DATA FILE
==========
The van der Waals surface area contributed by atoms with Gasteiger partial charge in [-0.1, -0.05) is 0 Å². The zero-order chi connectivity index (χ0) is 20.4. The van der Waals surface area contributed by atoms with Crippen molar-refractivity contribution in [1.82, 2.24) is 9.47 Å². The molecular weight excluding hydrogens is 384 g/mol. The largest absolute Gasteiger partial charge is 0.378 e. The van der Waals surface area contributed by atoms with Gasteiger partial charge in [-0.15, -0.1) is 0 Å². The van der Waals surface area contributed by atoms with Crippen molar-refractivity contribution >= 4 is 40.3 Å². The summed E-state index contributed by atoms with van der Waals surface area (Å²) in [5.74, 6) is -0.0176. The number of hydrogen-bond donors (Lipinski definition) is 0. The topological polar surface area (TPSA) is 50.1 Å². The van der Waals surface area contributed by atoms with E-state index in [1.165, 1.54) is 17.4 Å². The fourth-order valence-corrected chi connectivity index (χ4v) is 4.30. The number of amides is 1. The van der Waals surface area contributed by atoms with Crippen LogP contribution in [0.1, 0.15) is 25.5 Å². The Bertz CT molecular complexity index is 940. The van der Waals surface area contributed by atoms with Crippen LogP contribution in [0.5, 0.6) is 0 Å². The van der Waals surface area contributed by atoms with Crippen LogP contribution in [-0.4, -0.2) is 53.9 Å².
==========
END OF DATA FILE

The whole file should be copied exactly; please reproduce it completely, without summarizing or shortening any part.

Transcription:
The van der Waals surface area contributed by atoms with Gasteiger partial charge in [-0.1, -0.05) is 0 Å². The zero-order chi connectivity index (χ0) is 20.4. The van der Waals surface area contributed by atoms with Crippen molar-refractivity contribution in [1.82, 2.24) is 9.47 Å². The molecular weight excluding hydrogens is 384 g/mol. The largest absolute Gasteiger partial charge is 0.378 e. The van der Waals surface area contributed by atoms with Gasteiger partial charge in [-0.15, -0.1) is 0 Å². The van der Waals surface area contributed by atoms with Crippen molar-refractivity contribution >= 4 is 40.3 Å². The summed E-state index contributed by atoms with van der Waals surface area (Å²) in [5.74, 6) is -0.0176. The number of hydrogen-bond donors (Lipinski definition) is 0. The topological polar surface area (TPSA) is 50.1 Å². The van der Waals surface area contributed by atoms with E-state index in [1.165, 1.54) is 17.4 Å². The fourth-order valence-corrected chi connectivity index (χ4v) is 4.30. The number of amides is 1. The van der Waals surface area contributed by atoms with Crippen LogP contribution in [0.1, 0.15) is 25.5 Å². The Bertz CT molecular complexity index is 940. The van der Waals surface area contributed by atoms with Crippen LogP contribution in [0.5, 0.6) is 0 Å². The van der Waals surface area contributed by atoms with Crippen LogP contribution in [-0.4, -0.2) is 53.9 Å².